Unreality and Reality – Part 1 – Wishful Thinking

 

UNREALITY

EDITOR’S REMARKS: The article below was originally published in The Greenville News and later repeated in The Aquila Report. The article is by Ms. Nancy S. Campbell and Rev. Andrew K. Putnam. The article appeared just after the meeting of the Erskine Alumni Association on Saturday, April 30, 2011.

The article is an example of unreality – an I-wish-it-were-true-but-it-isn’t-but-perhaps-I-can-convince-you-that-it’s-true! The only way the sentiments expressed in this article correspond to any reality is if we have entered the realm of the Superman comic books where parallel universes intersect and a news article from an alternate universe where there is a faithful, evangelical Erskine College somehow is posted in The Greenville News in our universe.

This article is balderdash and wishful thinking. It is simply an attempt to sell the proposed bylaws to two constituencies that have been and still are at odds with one another, the ARP Church and the Alumni Association. Apart from a new President, who is indeed an evangelical Christian, not much has changed. Yes, a few people have been moved on; however, at this point, the administration and faculty are essentially the same as they were last year.

The Editor is amazed that Ms. Campbell and Rev. Putnam trot out the issue of academic freedom at Erskine at this time. The issue is not and has never been academic freedom. Even SACS now recognizes that there is no threat to academic freedom at Erskine. Rather, the issues are faithfulness to the stated goal for Erskine as evangelical Christian, integrity in upholding and advancing the mission, and personal responsibility to own the goal and faith. At Erskine College and Seminary, “academic freedom” has become a code word for a license to subvert and attack the Christian foundation and the evangelical underpinnings that define Erskine College as evangelically Christian and the Seminary as Associate Reformed Presbyterian, Reformed, and orthodox.

Have we forgotten that many Erskine Board members and Erskine College faculty members have admitted that they do NOT know what a Christian worldview looks like? Not only do many on he Erskine faculty members not know what a Christian worldview is, they probably do not know what evangelical Christianity is. Dr. Bill Crenshaw, the controversial English professor and self-proclaimed opponent of evangelical Christianity at Erskine, on March 21, 2011, posted on the secular alums’ Facebook site that two-thirds of the present Erskine faculty members are so at odds with the stated purpose and goals of Erskine as an evangelical Christian college that they could not be hired today. Fascinatingly, Dr. Crenshaw, in his classroom and on Facebook and blog posts, has nearly perfected the art of criticism and the demeaning of evangelical Christianity – and that from a professor at a college that has and still advertises itself as an evangelical Christian college. Is there a pastor in the ARP Church who would allow Dr. Crenshaw to teach a Sunday School class? Is there a pastor in the ARP Church who would present him for membership in his congregation? How does such an irony as this make Erskine a distinctively evangelical Christian college? So, why do Ms. Campbell and Rev. Putnam bring up the topic of academic freedom? What we have witnessed at Erskine is abuse of academic freedom under the ruse of intellectual inquiry in order to promote antipathy for and attacks on the Christian faith.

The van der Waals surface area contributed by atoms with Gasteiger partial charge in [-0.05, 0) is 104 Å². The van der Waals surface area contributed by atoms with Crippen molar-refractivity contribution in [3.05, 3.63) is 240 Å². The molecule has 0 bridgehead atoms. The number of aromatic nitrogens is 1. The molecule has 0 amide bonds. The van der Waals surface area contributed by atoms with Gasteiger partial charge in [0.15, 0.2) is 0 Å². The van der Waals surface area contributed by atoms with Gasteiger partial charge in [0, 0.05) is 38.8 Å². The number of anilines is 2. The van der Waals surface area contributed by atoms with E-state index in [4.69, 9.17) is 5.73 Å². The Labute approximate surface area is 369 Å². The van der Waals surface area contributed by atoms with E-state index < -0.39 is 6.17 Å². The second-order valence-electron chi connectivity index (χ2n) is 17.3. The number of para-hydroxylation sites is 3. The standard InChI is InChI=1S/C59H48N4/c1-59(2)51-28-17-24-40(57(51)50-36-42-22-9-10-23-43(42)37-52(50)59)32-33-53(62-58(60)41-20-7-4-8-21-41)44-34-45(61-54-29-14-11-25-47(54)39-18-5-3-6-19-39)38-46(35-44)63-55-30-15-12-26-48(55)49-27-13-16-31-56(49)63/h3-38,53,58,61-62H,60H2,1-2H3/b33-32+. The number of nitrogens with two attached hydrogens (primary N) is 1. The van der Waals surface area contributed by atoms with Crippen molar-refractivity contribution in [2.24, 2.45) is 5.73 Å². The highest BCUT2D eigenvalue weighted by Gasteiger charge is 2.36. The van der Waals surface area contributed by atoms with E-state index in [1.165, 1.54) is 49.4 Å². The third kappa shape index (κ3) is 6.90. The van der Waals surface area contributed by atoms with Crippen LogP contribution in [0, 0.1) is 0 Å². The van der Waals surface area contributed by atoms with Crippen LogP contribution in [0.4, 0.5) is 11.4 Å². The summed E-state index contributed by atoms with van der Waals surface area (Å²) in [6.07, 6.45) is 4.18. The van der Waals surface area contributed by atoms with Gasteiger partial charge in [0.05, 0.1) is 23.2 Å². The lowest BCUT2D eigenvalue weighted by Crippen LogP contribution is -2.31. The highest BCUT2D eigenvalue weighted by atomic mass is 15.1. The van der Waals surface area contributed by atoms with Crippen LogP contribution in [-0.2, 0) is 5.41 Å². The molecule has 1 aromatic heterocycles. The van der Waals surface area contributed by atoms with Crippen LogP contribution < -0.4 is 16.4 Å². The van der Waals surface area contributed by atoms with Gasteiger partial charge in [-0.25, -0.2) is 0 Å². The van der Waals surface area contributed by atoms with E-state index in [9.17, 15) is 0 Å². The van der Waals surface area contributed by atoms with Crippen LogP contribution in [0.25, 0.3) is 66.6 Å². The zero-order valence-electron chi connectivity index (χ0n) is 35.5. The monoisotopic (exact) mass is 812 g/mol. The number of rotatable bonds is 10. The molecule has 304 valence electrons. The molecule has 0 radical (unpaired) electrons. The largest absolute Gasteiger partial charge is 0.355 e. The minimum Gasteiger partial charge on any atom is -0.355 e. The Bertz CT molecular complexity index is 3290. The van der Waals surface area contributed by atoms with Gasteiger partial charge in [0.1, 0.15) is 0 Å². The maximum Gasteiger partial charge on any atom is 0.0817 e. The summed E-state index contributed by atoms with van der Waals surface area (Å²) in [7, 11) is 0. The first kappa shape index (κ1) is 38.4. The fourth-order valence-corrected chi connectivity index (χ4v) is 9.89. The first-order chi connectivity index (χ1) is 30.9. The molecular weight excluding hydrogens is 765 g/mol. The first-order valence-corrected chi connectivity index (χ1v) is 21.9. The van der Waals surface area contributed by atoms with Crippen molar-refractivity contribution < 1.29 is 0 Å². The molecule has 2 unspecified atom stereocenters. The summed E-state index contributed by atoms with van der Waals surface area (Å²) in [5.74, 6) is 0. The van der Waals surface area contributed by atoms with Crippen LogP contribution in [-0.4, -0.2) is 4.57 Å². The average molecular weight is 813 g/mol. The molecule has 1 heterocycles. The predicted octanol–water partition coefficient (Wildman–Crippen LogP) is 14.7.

Well, have we also forgotten that ETS faculty is bitterly divided over the doctrine of the inerrancy of the Bible? Have we forgotten that ETS does not reflect fully the theological standards of the ARP Church? Have we forgotten why so many of our ministerial candidates have abandoned ETS for more faithful seminaries? In just a few days, the overwhelming majority of ministerial candidates who will graduate from seminary and take calls to congregations in the ARP Church will NOT be ETS graduates. They were not willing to trust ETS with their theological training despite the fact that they could have attended ETS virtually tuition free.

The relationship between the General Synod of the ARP Church and the Erskine Board of Trustees (EBOT) is still fractured. The antagonisms and divisions on the EBOT are still present. The long history of the EBOT’s failure at fiduciary responsibility and oversight of the college administration and the seminary administration continues to persist like an unrelenting plague. Indeed, that dark cloud is going to be difficult for the new President to dissipate.

This article by Ms. Campbell and Rev. Putnam is the worst kind of PR nonsense. At this point, Erskine College is being advertised as something that Erskine ain’t! Erskine ain’t evangelical Christian! It may be the goal of the new President, but that is not what Erskine is now. It is unthinkable that Erskine College is being advertised as a distinctively “Christian” college, and it is just as unthinkable that ETS is advertised as a faithfully Reformed and Presbyterian seminary that affirms the inerrancy of the Bible.


The following op-ed was published in the Greenville News, May 5, 2011:

Academic Freedom and Faith Are Not Enemies

Nancy S. Campbell, President, Erskine College Alumni Association, and

Andrew K. Putnam, Moderator-Elect, General Synod of the Associate Reformed Presbyterian Church